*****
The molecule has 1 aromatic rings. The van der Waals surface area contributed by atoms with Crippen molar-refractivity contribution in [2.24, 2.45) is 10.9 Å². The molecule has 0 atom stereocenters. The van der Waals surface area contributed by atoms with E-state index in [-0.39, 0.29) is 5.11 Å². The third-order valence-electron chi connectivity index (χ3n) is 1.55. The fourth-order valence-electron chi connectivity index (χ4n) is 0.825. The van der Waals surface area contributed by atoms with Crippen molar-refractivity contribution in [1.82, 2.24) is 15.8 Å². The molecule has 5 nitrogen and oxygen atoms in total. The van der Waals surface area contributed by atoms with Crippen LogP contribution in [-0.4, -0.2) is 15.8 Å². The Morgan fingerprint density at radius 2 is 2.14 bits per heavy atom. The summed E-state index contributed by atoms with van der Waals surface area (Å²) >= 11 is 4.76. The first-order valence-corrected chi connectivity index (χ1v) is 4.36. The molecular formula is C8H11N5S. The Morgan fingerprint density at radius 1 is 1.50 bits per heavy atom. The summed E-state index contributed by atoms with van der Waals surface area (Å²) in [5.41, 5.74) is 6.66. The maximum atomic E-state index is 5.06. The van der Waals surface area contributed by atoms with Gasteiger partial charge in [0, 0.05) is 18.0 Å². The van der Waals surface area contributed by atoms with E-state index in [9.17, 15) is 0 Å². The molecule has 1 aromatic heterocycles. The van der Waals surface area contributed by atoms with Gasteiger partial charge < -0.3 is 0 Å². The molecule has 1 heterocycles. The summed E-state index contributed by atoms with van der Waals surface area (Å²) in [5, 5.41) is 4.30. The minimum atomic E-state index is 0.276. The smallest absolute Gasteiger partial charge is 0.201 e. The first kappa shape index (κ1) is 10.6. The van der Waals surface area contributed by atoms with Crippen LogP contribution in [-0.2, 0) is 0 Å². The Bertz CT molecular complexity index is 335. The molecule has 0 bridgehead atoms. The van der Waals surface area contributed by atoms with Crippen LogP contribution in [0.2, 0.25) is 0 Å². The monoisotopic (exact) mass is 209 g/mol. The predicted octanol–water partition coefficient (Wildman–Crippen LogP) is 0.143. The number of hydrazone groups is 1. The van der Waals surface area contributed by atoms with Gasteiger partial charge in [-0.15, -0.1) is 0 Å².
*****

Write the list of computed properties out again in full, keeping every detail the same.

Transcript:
The molecule has 1 aromatic rings. The van der Waals surface area contributed by atoms with Crippen molar-refractivity contribution in [2.24, 2.45) is 10.9 Å². The molecule has 0 atom stereocenters. The van der Waals surface area contributed by atoms with E-state index in [-0.39, 0.29) is 5.11 Å². The third-order valence-electron chi connectivity index (χ3n) is 1.55. The fourth-order valence-electron chi connectivity index (χ4n) is 0.825. The van der Waals surface area contributed by atoms with Crippen molar-refractivity contribution in [1.82, 2.24) is 15.8 Å². The molecule has 5 nitrogen and oxygen atoms in total. The van der Waals surface area contributed by atoms with Crippen LogP contribution in [-0.4, -0.2) is 15.8 Å². The Morgan fingerprint density at radius 2 is 2.14 bits per heavy atom. The summed E-state index contributed by atoms with van der Waals surface area (Å²) >= 11 is 4.76. The first-order valence-corrected chi connectivity index (χ1v) is 4.36. The molecular formula is C8H11N5S. The Morgan fingerprint density at radius 1 is 1.50 bits per heavy atom. The summed E-state index contributed by atoms with van der Waals surface area (Å²) in [5.41, 5.74) is 6.66. The maximum atomic E-state index is 5.06. The van der Waals surface area contributed by atoms with Gasteiger partial charge in [0, 0.05) is 18.0 Å². The van der Waals surface area contributed by atoms with E-state index in [9.17, 15) is 0 Å². The molecule has 1 aromatic heterocycles. The van der Waals surface area contributed by atoms with Gasteiger partial charge < -0.3 is 0 Å². The molecule has 1 heterocycles. The summed E-state index contributed by atoms with van der Waals surface area (Å²) in [5, 5.41) is 4.30. The minimum atomic E-state index is 0.276. The smallest absolute Gasteiger partial charge is 0.201 e. The first kappa shape index (κ1) is 10.6. The van der Waals surface area contributed by atoms with Crippen LogP contribution in [-0.2, 0) is 0 Å². The Bertz CT molecular complexity index is 335. The molecule has 0 bridgehead atoms. The van der Waals surface area contributed by atoms with Crippen LogP contribution in [0.2, 0.25) is 0 Å². The monoisotopic (exact) mass is 209 g/mol. The predicted octanol–water partition coefficient (Wildman–Crippen LogP) is 0.143. The number of hydrazone groups is 1. The van der Waals surface area contributed by atoms with Gasteiger partial charge in [-0.15, -0.1) is 0 Å².